The major components of CPB-resistant potato lines were analyzed for nutritional constituents, proximate composition (protein, fat, ash, total dietary fibre, carbohydrate, and calories), internal quality characteristics (hollow heart and brown center, internal brown spots, vascular discoloration, and blackspot bruise), and French fry quality characteristics and compared with those of non-transgenic ‘Atlantic’ and ‘Superior’ tubers. The analysis of nutrients from each of these transgenic potato lines and from non-transgenic potatoes did not reveal any significant differences in levels of crude protein, ash, or starch. Similarly, the levels of micronutrients and trace elements, including thiamine, niacin, riboflavin, vitamin C, calcium, iron and zinc, were comparable to those of unmodified counterpart potatoes. It was concluded that the consumption of products from CPB-resistant potatoes would have no significant impact on the nutritional quality of the food supply.
The glycoalkaloids, solanine and chaconine, are naturally occurring toxicants found in potato tubers, particularly green tubers that have been exposed to sunlight. Analyses of total glycoalkaloid levels in each of the transgenic lines demonstrated that in each case the levels were within the standards previously established for potatoes.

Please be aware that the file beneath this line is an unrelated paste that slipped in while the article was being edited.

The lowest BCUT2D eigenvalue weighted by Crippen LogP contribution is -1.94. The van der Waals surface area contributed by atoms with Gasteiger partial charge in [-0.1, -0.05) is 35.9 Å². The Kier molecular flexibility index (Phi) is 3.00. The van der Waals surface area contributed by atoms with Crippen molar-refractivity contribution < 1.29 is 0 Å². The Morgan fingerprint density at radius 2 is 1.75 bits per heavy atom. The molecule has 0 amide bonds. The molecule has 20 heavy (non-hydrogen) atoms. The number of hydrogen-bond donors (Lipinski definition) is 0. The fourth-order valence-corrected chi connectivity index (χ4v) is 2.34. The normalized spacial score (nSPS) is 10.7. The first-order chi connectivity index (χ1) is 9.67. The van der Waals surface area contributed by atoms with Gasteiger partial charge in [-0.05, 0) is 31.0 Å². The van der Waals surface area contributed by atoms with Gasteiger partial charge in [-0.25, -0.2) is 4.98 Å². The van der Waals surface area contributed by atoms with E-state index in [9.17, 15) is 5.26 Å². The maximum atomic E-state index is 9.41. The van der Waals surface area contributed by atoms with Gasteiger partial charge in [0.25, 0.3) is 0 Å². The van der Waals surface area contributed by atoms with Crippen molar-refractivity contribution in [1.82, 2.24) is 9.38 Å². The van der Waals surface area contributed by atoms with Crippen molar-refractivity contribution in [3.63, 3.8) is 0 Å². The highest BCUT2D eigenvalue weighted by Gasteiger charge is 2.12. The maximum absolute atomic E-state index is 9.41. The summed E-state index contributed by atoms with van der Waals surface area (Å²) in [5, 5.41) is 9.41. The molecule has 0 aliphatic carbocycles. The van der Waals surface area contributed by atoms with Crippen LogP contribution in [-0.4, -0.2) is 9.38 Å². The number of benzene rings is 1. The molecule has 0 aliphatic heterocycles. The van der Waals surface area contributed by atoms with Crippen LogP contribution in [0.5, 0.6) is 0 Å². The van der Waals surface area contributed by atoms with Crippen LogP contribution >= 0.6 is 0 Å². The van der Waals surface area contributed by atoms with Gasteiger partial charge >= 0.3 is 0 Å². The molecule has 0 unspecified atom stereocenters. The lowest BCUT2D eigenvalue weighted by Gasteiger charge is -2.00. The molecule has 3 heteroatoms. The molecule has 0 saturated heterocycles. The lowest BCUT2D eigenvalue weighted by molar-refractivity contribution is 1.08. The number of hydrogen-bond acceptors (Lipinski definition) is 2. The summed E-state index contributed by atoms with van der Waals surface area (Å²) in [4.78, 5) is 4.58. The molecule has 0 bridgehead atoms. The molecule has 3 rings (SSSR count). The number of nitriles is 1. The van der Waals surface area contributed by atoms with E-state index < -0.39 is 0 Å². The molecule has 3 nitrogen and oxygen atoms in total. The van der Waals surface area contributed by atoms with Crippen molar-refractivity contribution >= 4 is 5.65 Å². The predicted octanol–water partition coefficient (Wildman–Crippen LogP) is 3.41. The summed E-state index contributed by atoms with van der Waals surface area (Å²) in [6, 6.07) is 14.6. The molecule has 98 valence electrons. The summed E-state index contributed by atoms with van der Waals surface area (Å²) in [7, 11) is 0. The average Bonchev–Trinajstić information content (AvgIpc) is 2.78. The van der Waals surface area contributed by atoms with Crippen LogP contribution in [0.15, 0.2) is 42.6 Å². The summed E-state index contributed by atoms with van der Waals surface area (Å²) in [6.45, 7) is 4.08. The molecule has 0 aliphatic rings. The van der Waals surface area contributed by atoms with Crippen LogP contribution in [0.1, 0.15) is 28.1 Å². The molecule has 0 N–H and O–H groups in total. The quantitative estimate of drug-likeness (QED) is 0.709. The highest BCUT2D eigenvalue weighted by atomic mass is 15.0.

The potential for allergenicity and toxicity of the Cry3A protein was assessed based upon the physiochemical properties of known food allergens, such as stability to acid and/or proteolytic digestion, heat stability, and glycosylation. Cry3A did not demonstrate any characteristics normally associated with food allergens. Unlike known protein allergens, which are normally resistant to digestion, Cry3A was rapidly inactivated and degraded when subjected to typical mammalian acidic stomach conditions. The amino acid sequence of the Cry3A protein was not found to be homologous with those of known protein toxins or allergens. Additionally, the Cry3A protein has a history of safe use as demonstrated by its application in microbial Bt spray formulations in agriculture and forestry for more than 30 years with no evidence of adverse effects. These facts were sufficient to provide with reasonable certainty that the Cry3A protein, and thus the transgenic Atlantic and Superior potato lines, possessed little or no potential for allergenicity or toxicity.
Links to Further Information Expand
This record was last modified on Friday, March 26, 2010